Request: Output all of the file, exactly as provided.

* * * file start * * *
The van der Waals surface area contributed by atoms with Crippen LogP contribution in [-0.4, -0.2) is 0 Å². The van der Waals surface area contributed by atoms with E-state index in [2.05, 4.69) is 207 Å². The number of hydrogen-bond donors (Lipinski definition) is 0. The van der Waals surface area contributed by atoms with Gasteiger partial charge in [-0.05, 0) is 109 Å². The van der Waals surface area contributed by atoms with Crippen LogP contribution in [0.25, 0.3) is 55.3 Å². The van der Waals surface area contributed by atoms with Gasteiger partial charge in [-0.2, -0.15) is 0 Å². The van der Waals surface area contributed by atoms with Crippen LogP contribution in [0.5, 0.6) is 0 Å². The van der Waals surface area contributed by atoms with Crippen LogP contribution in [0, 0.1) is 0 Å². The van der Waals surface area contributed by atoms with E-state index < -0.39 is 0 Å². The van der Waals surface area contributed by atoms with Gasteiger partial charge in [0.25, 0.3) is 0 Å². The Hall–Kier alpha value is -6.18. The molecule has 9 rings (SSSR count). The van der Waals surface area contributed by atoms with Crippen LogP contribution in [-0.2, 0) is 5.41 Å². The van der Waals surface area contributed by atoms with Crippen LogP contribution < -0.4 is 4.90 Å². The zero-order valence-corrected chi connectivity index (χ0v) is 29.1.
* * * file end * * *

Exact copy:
The van der Waals surface area contributed by atoms with Crippen LogP contribution in [-0.4, -0.2) is 0 Å². The van der Waals surface area contributed by atoms with E-state index in [2.05, 4.69) is 207 Å². The number of hydrogen-bond donors (Lipinski definition) is 0. The van der Waals surface area contributed by atoms with Gasteiger partial charge in [-0.05, 0) is 109 Å². The van der Waals surface area contributed by atoms with Crippen LogP contribution in [0.25, 0.3) is 55.3 Å². The van der Waals surface area contributed by atoms with Gasteiger partial charge in [-0.2, -0.15) is 0 Å². The van der Waals surface area contributed by atoms with Crippen LogP contribution in [0.5, 0.6) is 0 Å². The van der Waals surface area contributed by atoms with Crippen LogP contribution in [0, 0.1) is 0 Å². The van der Waals surface area contributed by atoms with E-state index < -0.39 is 0 Å². The van der Waals surface area contributed by atoms with Gasteiger partial charge in [0.25, 0.3) is 0 Å². The Hall–Kier alpha value is -6.18. The molecule has 9 rings (SSSR count). The van der Waals surface area contributed by atoms with Crippen LogP contribution in [-0.2, 0) is 5.41 Å². The van der Waals surface area contributed by atoms with Crippen LogP contribution < -0.4 is 4.90 Å². The zero-order valence-corrected chi connectivity index (χ0v) is 29.1.